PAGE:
The Needle Needs to Go
Enough. The tyranny must end. It's time to obliterate the Space Needle—preferably by angry mob, with blunt instruments. We should at least box it up for a year, Christo and Jeanne-Claude style, to show the doubters that we can live without it. Oh yes we can.
The Needle was a mistake from the start. Originally called "the Space Cage" and sketched on a coffee-shop place mat, it was hastily thrown up by architect John Graham Jr. for the 1962 World's Fair and allegedly peed on by Elvis. (Graham also gave birth to the nation's first shopping mall, in Northgate—thanks, John!) In the 1980s, the City of Fife offered Seattle $1 million to move the Space Needle to its downtown. Hey, Fife: Does the offer still stand?
Like the high-school football trophy too prominently displayed in the home of a middle-aged failure, the Needle is an embarrassing relic of past glory and unfulfilled promise. It was a Cold War–era advertisement for a Seattle that no longer exists—a city of aeronautical engineering and military might that was going to spearhead the space race and help whup the Soviets. It's lost without its southern counterpoint, the Kingdome, the now-demolished concrete hump that held down the other end of the Seattle skyline. The Needle was the sophisticate of the pair, evoking a probe (science!), a rocket (technology!), and an aerie (aloof power!) in homage to an imaginary future of technocratic totalitarianism. The Kingdome, its handmaiden, was a proletarian concrete mound where the masses could huddle for entertainment or, come a Katrina-style disaster, shelter. The destruction of our temple to bread and circuses has left the Space Needle unmoored, but always there, an irrelevant architectural crutch that keeps us from reaching for anything new or better. Let's give our tourists, our postcard photographers, and our children something to strive for. It's time to free our city and our skyline. It's time to snap the Needle. BRENDAN KILEY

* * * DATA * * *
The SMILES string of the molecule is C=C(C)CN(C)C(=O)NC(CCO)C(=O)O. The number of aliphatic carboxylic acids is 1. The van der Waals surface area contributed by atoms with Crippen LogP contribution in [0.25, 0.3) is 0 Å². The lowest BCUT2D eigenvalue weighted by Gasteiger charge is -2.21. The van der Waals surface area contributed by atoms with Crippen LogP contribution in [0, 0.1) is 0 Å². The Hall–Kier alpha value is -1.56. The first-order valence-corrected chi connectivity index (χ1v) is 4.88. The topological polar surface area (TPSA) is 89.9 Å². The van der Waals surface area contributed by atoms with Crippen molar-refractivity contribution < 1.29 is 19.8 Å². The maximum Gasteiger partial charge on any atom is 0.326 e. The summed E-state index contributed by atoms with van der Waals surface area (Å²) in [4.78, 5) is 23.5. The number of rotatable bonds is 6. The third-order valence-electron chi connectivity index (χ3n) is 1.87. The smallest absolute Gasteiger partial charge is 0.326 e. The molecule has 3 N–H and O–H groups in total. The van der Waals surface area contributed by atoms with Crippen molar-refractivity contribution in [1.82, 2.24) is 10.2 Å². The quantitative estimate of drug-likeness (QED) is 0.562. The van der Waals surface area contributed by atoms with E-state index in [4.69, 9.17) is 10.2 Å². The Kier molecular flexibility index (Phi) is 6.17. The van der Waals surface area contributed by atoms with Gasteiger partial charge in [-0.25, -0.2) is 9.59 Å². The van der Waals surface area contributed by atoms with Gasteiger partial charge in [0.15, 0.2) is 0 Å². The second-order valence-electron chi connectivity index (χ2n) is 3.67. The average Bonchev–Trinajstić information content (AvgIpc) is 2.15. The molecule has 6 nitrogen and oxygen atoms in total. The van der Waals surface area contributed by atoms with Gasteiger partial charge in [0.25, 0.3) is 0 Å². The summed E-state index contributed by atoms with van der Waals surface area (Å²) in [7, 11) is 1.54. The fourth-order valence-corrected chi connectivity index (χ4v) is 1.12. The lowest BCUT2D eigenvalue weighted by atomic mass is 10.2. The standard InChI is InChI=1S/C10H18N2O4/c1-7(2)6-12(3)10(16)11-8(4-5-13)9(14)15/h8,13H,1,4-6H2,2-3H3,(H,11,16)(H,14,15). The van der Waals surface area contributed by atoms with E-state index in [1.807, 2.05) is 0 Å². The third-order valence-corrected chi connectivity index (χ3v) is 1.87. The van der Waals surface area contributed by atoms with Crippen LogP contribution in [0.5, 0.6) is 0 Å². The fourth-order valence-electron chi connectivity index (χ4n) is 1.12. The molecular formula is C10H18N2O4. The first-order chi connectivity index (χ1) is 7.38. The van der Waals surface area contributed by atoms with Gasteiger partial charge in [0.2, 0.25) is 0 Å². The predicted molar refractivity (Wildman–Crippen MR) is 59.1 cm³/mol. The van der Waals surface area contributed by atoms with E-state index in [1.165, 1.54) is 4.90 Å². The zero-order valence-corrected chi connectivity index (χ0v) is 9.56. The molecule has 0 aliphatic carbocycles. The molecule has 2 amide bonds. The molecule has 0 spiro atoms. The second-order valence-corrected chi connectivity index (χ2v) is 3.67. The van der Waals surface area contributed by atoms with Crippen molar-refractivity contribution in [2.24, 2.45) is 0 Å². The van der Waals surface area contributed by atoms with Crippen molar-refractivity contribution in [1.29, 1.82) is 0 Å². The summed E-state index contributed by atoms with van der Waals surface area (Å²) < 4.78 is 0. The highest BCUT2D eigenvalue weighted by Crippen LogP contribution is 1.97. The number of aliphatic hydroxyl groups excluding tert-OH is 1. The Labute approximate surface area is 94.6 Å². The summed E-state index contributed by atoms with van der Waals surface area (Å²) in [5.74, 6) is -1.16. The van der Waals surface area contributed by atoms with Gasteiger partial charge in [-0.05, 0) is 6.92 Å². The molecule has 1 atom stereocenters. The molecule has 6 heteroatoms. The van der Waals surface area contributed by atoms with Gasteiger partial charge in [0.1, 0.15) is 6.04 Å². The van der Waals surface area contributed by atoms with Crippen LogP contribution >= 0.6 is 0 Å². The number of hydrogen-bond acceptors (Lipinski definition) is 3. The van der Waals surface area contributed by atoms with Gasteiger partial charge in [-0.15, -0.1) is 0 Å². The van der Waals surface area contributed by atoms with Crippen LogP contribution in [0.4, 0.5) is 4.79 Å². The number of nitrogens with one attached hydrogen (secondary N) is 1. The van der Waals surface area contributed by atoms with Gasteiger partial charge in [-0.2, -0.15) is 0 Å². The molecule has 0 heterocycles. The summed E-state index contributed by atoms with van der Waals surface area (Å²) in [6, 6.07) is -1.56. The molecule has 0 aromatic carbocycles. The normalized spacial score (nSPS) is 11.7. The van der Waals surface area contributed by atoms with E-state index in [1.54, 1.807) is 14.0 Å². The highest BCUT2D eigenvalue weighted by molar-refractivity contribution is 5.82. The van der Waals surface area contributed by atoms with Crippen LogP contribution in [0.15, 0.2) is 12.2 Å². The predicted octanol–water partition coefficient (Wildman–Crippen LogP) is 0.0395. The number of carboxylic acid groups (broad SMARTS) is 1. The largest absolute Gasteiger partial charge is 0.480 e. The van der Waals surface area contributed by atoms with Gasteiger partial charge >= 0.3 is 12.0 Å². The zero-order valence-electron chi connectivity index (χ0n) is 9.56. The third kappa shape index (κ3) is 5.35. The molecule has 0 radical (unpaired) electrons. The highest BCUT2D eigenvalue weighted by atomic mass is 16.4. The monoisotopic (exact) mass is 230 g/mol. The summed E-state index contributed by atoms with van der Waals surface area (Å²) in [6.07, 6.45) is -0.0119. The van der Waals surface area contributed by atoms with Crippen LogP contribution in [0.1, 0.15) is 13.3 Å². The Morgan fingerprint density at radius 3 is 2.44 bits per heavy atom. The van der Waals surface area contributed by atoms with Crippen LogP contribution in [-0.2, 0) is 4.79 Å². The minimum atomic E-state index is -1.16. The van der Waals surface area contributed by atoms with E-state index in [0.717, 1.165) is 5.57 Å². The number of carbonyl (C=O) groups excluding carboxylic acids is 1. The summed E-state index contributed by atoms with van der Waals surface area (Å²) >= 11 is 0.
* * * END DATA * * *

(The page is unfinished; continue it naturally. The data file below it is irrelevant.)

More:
The Viaduct Is Our Concrete Corset
Route 99 runs from Fife to Everett, but its aesthetic apotheosis is in downtown Seattle, where it wraps around the midsection of our city like a monolithic garter. The debate over what to do with Seattle's only elevated transportation system—bury it? restore it? reroute it?—is really a debate over the proper presentation of our city's midriff. Should it be restrained, in a demure concrete corset, or should we let it all hang out, our glass and steel and concrete rushing to the water's edge like a tsunami of commercial flab? The argument over the viaduct exemplifies the fundamental tension of Seattle culture—a city that imagines itself as liberal and freewheeling, but is nationally infamous for its jaywalking tickets, high-strung property owners, and a Victorian sense of righteous propriety.
But there is a beautiful compromise in the contentious viaduct—during its construction, in 1953, three inches of the guardrail on the southbound side were cut away to accommodate a brick building standing at the corner of Bell and Western. Those few inches of brick, gently pushing into the viaduct, are precious—a cease-fire zone between the libertines and the scolds, a place where Seattle stops arguing with itself. BRENDAN KILEY